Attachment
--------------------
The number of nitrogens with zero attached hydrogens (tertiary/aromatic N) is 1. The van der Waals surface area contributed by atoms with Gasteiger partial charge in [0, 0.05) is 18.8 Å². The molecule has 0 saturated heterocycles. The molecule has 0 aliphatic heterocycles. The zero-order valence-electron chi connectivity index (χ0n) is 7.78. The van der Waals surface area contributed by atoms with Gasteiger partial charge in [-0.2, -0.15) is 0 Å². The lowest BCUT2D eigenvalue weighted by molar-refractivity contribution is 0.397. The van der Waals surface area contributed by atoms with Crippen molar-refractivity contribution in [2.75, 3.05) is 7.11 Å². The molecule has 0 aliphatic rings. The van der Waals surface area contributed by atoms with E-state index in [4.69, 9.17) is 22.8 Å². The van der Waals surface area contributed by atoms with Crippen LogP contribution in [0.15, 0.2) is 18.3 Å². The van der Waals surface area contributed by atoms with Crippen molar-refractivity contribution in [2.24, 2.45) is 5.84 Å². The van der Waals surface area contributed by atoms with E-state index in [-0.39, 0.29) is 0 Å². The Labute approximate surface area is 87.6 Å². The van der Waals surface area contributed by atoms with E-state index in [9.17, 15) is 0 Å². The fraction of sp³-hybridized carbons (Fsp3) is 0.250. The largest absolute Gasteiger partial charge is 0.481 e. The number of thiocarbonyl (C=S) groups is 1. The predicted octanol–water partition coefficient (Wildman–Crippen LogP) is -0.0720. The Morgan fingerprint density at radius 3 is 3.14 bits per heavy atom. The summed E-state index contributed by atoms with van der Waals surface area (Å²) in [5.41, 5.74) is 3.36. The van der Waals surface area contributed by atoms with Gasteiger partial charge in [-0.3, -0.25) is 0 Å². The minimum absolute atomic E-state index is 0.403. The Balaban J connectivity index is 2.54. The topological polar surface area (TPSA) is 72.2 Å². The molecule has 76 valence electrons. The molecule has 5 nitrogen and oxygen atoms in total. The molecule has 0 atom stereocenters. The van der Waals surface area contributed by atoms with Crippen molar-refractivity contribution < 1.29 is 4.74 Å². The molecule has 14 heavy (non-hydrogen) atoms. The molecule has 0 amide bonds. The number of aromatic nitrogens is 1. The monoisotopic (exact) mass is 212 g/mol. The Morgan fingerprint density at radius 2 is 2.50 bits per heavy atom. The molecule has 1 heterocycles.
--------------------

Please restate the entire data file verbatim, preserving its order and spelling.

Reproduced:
The number of nitrogens with zero attached hydrogens (tertiary/aromatic N) is 1. The van der Waals surface area contributed by atoms with Gasteiger partial charge in [0, 0.05) is 18.8 Å². The molecule has 0 saturated heterocycles. The molecule has 0 aliphatic heterocycles. The zero-order valence-electron chi connectivity index (χ0n) is 7.78. The van der Waals surface area contributed by atoms with Gasteiger partial charge in [-0.2, -0.15) is 0 Å². The lowest BCUT2D eigenvalue weighted by molar-refractivity contribution is 0.397. The van der Waals surface area contributed by atoms with Crippen molar-refractivity contribution in [2.75, 3.05) is 7.11 Å². The molecule has 0 aliphatic rings. The van der Waals surface area contributed by atoms with E-state index in [4.69, 9.17) is 22.8 Å². The van der Waals surface area contributed by atoms with Crippen LogP contribution in [0.15, 0.2) is 18.3 Å². The van der Waals surface area contributed by atoms with Crippen molar-refractivity contribution in [2.24, 2.45) is 5.84 Å². The van der Waals surface area contributed by atoms with E-state index in [-0.39, 0.29) is 0 Å². The Labute approximate surface area is 87.6 Å². The van der Waals surface area contributed by atoms with E-state index in [9.17, 15) is 0 Å². The fraction of sp³-hybridized carbons (Fsp3) is 0.250. The largest absolute Gasteiger partial charge is 0.481 e. The number of thiocarbonyl (C=S) groups is 1. The predicted octanol–water partition coefficient (Wildman–Crippen LogP) is -0.0720. The Morgan fingerprint density at radius 3 is 3.14 bits per heavy atom. The summed E-state index contributed by atoms with van der Waals surface area (Å²) in [5.41, 5.74) is 3.36. The van der Waals surface area contributed by atoms with Gasteiger partial charge in [-0.3, -0.25) is 0 Å². The minimum absolute atomic E-state index is 0.403. The Balaban J connectivity index is 2.54. The topological polar surface area (TPSA) is 72.2 Å². The molecule has 76 valence electrons. The molecule has 5 nitrogen and oxygen atoms in total. The molecule has 0 atom stereocenters. The van der Waals surface area contributed by atoms with Crippen molar-refractivity contribution < 1.29 is 4.74 Å². The molecule has 14 heavy (non-hydrogen) atoms. The molecule has 0 amide bonds. The number of aromatic nitrogens is 1. The monoisotopic (exact) mass is 212 g/mol. The Morgan fingerprint density at radius 2 is 2.50 bits per heavy atom. The molecule has 1 heterocycles.